IT’S PANSY PLANTING time again. This is unfortunate.
The cooler, wetter weather has just breathed new life into the window-box geraniums and sent the sweet-potato vine into a Galliano spasm of ruffles, the lower boxes spill onto the front porch floor, the upper boxes drape down past the tops of the first-floor windows.
This is not a sight I wish to disrupt—but . . . it’s already past time to buy and plant pansies and seek out smaller ornamental cabbages, the ones whose roots are still small enough to squish into the boxes without disrupting the ivy and other perennial mainstays that will surround them.
Mother Nature is being particularly vindictive this fall: With last week’s rain and lovely chill, the plants in the boxes and the garden are as perky as they were mid-spring—right when I need to start yanking them for a wintry guise.
Invariably, I buy pansies early in flats, fully intending to keep them watered until I’m ready to
plant and invariably fail to do so, ending up with $14 or so of limp frizzle and finding myself racing around for replacements when the garden centers have moved on to poinsettias.
I didn’t bother this year, so am left with a chase.
In tragic news of the gardening variety, one of my lollipop plants, which form the centerpieces of my lower boxes, some sort of yew, I think I recall (see various tales of not keeping tags or making notes) went belly up.
I will not go into the discussion I had with My Prince about this unexpected demise; it was tiresome in the extreme. Lots of whys from him and sighs from me. It’s like dealing with a 3-year-old (although, to be truthful, my sighs often mean I’m simply clueless).
The one on the left is just fine, lovely and fluffy and green. The one on the right is a depressing dried mop. I’ve been exploring Amazon for the appropriate color green spray paint: A spritz of the approximate shade would carry us over the winter months, until it is safe to plant something else. Again.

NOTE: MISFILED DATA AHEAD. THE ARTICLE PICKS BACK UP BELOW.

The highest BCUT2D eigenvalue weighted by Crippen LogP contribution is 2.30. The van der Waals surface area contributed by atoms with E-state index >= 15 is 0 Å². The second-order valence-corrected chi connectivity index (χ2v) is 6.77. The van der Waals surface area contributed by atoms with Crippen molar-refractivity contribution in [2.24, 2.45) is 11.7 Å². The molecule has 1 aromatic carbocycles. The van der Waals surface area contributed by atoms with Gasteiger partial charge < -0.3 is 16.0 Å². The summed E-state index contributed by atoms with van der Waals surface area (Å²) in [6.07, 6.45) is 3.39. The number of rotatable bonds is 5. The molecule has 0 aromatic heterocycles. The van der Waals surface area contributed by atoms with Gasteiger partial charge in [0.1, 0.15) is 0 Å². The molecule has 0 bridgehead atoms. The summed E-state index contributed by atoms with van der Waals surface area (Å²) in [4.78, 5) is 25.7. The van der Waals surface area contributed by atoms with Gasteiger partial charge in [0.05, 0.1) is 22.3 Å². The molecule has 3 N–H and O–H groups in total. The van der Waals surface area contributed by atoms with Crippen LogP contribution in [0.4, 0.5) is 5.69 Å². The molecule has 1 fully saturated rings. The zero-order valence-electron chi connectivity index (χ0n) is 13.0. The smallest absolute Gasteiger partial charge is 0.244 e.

On second thought, I could yank them both, stick the healthy one in some (possibly clever) arrangement and substitute two new somethings now.
Perhaps rosemary. The rosemary I planted in the upper boxes several years ago is performing heroically; growing (for once) just as I wished, tall and green and fragrant. The plants are now at a fine size for my holiday display, which I’ll have to attend to shortly. I do like things to be jolly from Thanksgiving on.
Oh my, the window for planting anything grows shorter by the minute. I am talking to myself.
That the tulip bulbs are still waiting for me to move or remove the still-thriving summer plants from the main beds is not such an issue. Due to one or another of my Near Death Experiences, I’ve several times had to delay planting them until December and they’ve been fine. They can just wait in the closet until I get around to them.
Of course, then the problem is when you want to plant pansies on top of the bulbs so the bareness is covered in some colorful fashion over the winter. It means the bulbs need to go in first so the pansy roots are not disturbed.
If done right, the tulips will emerge from nests of blue and yellow and aborigine, or whatever mood overtakes me at the garden center, a potentially lovely sight.
I’m so often wrong about color selection as well. It’s like going out to dinner and angsting over my menu choice only to realize that I envy whatever it is The Prince was served. The grass is always greener, and so is the lasagne. Or whatnot.
LittleBird Stephanie, a/k/a/ “Stephanie Gardens,” maintains over her Capitol Hill garden . . . sometimes. To read earlier columns, type Green Acre into the Search box at the top of the page.